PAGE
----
The Pap smear checks for changes in the cells of your cervix. The cervix is the lower part of the uterus (womb) that opens into the vagina (birth canal). The Pap test can tell if you have an infection, abnormal (unhealthy) cells, or cancer.
A Pap test detects a problem before it becomes an invasive cancer, or detects a cancer at an earlier stage. Treatment is then easier with better chances of a complete cure. Pap tests can also pick up infections and inflammation, and abnormal cells that can change into cancer cells.
It is important for all women to make pap tests, along with pelvic exams, a part of their routine health care.
Many doctors tell women to get a Pap test every year. But, I usually recommend a Pap test every 1 to 3 years after you have had 3 normal Pap tests for 3 years in a row.
For two days before the test, you should not douche or use vaginal creams, suppositories, foams or vaginal medications (like for a yeast infection).
Your doctor can do a Pap test during a pelvic exam. It is a quick test that takes only a few minutes. You will be asked to lie down on an exam table and put your feet in holders called stirrups, letting your knees fall to the side. A sheet will cover your legs and stomach. The doctor will put an instrument called a speculum into your vagina, opening it to see the cervix and to do the Pap test. She or he will use a special stick, brush or swab to take a few cells from inside and around the cervix. The cells are placed on a small glass slide, and then checked by a lab to make sure they are healthy. While painless for most women, a Pap test can cause discomfort for some women.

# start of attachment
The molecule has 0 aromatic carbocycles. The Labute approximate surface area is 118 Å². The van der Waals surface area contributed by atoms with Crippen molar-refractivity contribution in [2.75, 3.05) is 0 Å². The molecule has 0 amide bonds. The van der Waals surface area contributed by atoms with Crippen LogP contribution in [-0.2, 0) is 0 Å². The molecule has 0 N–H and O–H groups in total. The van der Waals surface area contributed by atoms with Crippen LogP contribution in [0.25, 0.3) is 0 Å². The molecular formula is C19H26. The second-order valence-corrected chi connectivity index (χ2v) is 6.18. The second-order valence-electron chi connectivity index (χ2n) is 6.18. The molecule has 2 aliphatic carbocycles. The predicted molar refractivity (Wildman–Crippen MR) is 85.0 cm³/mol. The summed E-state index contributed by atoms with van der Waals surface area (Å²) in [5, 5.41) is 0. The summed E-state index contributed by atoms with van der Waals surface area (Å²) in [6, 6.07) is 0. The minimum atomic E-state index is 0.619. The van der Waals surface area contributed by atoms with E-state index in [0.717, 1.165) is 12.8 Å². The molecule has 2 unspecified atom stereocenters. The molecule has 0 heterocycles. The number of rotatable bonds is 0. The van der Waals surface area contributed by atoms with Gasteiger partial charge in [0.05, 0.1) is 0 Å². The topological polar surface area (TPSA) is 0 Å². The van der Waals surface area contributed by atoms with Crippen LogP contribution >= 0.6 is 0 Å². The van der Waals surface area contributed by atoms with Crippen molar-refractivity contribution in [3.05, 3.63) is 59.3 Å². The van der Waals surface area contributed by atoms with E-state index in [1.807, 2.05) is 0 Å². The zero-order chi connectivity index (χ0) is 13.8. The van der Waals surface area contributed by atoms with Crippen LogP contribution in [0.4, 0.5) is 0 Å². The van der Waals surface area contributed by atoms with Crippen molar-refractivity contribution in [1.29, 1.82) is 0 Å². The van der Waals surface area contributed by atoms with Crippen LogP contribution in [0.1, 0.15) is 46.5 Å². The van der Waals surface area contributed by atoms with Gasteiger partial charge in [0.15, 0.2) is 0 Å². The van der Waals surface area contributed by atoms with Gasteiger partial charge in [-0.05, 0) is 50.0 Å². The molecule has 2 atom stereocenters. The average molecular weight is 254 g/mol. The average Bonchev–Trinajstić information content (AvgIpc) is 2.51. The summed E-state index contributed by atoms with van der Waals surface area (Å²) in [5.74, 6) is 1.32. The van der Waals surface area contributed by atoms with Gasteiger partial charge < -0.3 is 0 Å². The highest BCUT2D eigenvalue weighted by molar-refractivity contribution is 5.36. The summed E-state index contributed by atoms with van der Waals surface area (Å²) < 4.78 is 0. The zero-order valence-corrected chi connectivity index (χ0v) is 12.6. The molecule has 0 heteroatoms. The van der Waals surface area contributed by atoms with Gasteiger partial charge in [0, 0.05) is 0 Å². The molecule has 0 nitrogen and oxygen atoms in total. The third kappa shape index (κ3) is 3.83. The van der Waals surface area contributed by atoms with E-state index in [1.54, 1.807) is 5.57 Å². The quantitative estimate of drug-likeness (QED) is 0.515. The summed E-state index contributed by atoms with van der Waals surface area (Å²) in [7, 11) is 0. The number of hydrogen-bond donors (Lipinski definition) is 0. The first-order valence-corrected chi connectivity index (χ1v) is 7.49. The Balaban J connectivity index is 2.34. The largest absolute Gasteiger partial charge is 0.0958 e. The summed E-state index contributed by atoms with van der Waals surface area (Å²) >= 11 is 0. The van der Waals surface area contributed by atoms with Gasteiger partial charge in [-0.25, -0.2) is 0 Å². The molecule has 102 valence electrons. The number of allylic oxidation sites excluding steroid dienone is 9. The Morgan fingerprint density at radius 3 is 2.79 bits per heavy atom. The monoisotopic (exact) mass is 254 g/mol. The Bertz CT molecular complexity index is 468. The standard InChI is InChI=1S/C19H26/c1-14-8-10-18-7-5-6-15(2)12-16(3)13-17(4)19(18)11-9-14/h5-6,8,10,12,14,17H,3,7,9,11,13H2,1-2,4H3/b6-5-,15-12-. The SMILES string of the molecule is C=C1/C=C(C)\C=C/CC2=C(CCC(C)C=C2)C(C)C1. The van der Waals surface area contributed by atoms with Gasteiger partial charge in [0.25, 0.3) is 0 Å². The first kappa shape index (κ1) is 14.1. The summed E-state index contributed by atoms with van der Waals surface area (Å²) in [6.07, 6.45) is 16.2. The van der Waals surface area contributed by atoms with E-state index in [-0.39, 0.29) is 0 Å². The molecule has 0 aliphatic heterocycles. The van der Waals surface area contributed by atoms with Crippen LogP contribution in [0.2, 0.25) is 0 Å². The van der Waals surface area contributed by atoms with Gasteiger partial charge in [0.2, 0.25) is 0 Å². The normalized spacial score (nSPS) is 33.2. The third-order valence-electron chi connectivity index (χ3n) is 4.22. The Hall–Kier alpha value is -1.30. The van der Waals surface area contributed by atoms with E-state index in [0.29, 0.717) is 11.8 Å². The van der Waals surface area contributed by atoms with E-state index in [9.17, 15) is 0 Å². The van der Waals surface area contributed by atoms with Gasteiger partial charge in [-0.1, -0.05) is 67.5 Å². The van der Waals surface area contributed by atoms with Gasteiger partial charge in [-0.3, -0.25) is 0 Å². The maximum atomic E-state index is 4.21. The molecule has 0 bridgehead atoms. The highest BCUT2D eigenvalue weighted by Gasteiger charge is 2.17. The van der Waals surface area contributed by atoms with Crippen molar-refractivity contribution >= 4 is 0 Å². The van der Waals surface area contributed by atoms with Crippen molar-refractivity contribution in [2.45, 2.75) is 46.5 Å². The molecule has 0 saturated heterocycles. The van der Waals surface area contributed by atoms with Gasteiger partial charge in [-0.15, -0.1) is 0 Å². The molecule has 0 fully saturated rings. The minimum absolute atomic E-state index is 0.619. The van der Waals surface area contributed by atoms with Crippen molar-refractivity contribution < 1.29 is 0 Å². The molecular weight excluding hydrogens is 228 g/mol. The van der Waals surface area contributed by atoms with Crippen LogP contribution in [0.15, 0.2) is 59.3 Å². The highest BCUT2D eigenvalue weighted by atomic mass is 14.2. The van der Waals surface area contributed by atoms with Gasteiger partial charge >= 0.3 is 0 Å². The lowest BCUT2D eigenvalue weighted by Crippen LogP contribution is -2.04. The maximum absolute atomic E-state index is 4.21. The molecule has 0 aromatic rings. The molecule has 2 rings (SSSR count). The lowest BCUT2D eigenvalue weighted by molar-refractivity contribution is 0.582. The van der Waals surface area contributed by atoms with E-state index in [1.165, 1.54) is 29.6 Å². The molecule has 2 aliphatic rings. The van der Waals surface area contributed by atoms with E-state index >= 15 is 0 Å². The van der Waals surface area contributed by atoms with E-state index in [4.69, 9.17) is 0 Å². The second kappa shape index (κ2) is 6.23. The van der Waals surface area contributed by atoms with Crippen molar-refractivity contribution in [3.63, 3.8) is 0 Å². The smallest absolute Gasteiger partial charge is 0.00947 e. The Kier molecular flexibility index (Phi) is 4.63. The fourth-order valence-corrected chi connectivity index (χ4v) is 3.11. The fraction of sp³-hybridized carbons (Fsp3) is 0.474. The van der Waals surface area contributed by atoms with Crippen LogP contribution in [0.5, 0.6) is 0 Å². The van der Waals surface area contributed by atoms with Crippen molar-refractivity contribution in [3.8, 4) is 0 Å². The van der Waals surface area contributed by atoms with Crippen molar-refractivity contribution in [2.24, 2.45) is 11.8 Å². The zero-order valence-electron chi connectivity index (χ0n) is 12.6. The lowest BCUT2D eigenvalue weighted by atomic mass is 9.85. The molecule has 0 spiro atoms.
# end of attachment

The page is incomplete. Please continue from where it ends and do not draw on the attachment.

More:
If the cells are okay, no treatment is needed. If an infection is present, treatment is prescribed. If the cells look abnormal, or not healthy, more tests may be needed. A Pap test is not 100% right all the time, so it is always important to talk to your doctor about your results.
A doctor may tell you that your Pap test result was “abnormal.” Cells from the cervix can sometimes look abnormal but this does not mean you have cancer. Remember, abnormal conditions do not always turn into cancer. And, some conditions are more likely than are others to turn into cancer. If you have abnormal results, be sure to talk with your doctor to find out what they mean and what you need to do (if anything) about it.
If the Pap test shows something confusing or a minor change in the cells of the cervix, the test may be done again. Your doctor may also take a small amount of tissue from the cervix (called a biopsy) to examine for any abnormal cells, which can be a sign of cancer.
One type of STD, called HPV, or the humanpapilloma virus, has been linked to cancer of the cervix. HPV can cause wart-like growths on the genitals. When it is not treated or happens frequently, HPV can increase a woman’s chances of developing cancer of the cervix. HPV is a very common STD, especially in younger women and women with more than one sexual partner.
Any woman can get cancer of the cervix. But, the chances of getting cancer of the cervix increase when a woman: